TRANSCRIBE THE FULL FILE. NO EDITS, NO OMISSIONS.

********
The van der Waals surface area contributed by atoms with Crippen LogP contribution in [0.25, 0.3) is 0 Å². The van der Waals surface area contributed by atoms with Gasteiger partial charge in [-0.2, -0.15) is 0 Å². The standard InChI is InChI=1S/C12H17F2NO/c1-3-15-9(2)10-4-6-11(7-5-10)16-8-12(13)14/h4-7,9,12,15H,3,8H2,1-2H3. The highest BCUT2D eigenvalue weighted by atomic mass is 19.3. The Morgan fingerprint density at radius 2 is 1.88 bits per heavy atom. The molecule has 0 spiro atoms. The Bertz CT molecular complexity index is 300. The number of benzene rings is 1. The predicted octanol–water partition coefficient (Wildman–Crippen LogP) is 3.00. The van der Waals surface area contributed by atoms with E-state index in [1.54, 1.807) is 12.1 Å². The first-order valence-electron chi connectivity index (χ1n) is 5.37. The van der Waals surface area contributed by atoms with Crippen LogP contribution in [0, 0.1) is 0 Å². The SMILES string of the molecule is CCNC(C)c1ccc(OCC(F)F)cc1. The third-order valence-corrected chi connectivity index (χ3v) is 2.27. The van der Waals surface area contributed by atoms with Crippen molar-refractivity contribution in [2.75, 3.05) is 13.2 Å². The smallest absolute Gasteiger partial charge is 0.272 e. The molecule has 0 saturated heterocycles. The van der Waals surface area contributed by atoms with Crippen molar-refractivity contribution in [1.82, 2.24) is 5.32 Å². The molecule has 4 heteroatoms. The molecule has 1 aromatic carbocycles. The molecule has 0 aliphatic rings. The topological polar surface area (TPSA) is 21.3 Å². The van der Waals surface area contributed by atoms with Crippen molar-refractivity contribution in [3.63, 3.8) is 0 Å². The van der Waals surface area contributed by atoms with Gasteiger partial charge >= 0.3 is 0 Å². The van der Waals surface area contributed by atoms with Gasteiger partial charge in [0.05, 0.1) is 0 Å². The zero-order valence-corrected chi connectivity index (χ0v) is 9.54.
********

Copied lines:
The van der Waals surface area contributed by atoms with Crippen LogP contribution in [0.25, 0.3) is 0 Å². The van der Waals surface area contributed by atoms with Gasteiger partial charge in [-0.2, -0.15) is 0 Å². The standard InChI is InChI=1S/C12H17F2NO/c1-3-15-9(2)10-4-6-11(7-5-10)16-8-12(13)14/h4-7,9,12,15H,3,8H2,1-2H3. The highest BCUT2D eigenvalue weighted by atomic mass is 19.3. The Morgan fingerprint density at radius 2 is 1.88 bits per heavy atom. The molecule has 0 spiro atoms. The Bertz CT molecular complexity index is 300. The number of benzene rings is 1. The predicted octanol–water partition coefficient (Wildman–Crippen LogP) is 3.00. The van der Waals surface area contributed by atoms with E-state index in [1.54, 1.807) is 12.1 Å². The first-order valence-electron chi connectivity index (χ1n) is 5.37. The van der Waals surface area contributed by atoms with Crippen LogP contribution in [0, 0.1) is 0 Å². The SMILES string of the molecule is CCNC(C)c1ccc(OCC(F)F)cc1. The third-order valence-corrected chi connectivity index (χ3v) is 2.27. The van der Waals surface area contributed by atoms with Crippen molar-refractivity contribution in [2.75, 3.05) is 13.2 Å². The smallest absolute Gasteiger partial charge is 0.272 e. The molecule has 0 saturated heterocycles. The van der Waals surface area contributed by atoms with Crippen molar-refractivity contribution in [1.82, 2.24) is 5.32 Å². The molecule has 4 heteroatoms. The molecule has 1 aromatic carbocycles. The molecule has 0 aliphatic rings. The topological polar surface area (TPSA) is 21.3 Å². The van der Waals surface area contributed by atoms with Crippen molar-refractivity contribution in [3.63, 3.8) is 0 Å². The van der Waals surface area contributed by atoms with Gasteiger partial charge >= 0.3 is 0 Å². The van der Waals surface area contributed by atoms with Gasteiger partial charge in [0.05, 0.1) is 0 Å². The zero-order valence-corrected chi connectivity index (χ0v) is 9.54.